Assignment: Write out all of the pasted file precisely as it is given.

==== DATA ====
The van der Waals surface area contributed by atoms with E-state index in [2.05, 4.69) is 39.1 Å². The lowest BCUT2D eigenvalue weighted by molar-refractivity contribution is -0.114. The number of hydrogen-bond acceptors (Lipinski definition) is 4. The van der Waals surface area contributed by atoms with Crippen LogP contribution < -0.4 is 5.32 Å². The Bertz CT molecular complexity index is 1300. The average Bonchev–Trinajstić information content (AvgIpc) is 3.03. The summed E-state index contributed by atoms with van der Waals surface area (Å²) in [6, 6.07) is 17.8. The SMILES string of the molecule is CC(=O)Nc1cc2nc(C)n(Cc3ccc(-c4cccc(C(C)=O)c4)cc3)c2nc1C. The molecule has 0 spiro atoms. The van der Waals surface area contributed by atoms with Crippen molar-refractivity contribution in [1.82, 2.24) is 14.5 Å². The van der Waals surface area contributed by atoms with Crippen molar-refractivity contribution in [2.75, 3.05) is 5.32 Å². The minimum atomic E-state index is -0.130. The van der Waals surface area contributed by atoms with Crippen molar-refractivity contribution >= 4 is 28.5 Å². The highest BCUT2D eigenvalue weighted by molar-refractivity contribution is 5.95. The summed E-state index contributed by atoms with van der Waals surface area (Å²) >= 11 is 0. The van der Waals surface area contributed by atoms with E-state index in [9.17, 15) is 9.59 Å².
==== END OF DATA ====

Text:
The van der Waals surface area contributed by atoms with E-state index in [2.05, 4.69) is 39.1 Å². The lowest BCUT2D eigenvalue weighted by molar-refractivity contribution is -0.114. The number of hydrogen-bond acceptors (Lipinski definition) is 4. The van der Waals surface area contributed by atoms with Crippen LogP contribution < -0.4 is 5.32 Å². The Bertz CT molecular complexity index is 1300. The average Bonchev–Trinajstić information content (AvgIpc) is 3.03. The summed E-state index contributed by atoms with van der Waals surface area (Å²) in [6, 6.07) is 17.8. The SMILES string of the molecule is CC(=O)Nc1cc2nc(C)n(Cc3ccc(-c4cccc(C(C)=O)c4)cc3)c2nc1C. The molecule has 0 spiro atoms. The van der Waals surface area contributed by atoms with Crippen molar-refractivity contribution in [1.82, 2.24) is 14.5 Å². The van der Waals surface area contributed by atoms with Crippen molar-refractivity contribution in [2.75, 3.05) is 5.32 Å². The minimum atomic E-state index is -0.130. The van der Waals surface area contributed by atoms with Crippen molar-refractivity contribution >= 4 is 28.5 Å². The highest BCUT2D eigenvalue weighted by molar-refractivity contribution is 5.95. The summed E-state index contributed by atoms with van der Waals surface area (Å²) >= 11 is 0. The van der Waals surface area contributed by atoms with E-state index in [9.17, 15) is 9.59 Å².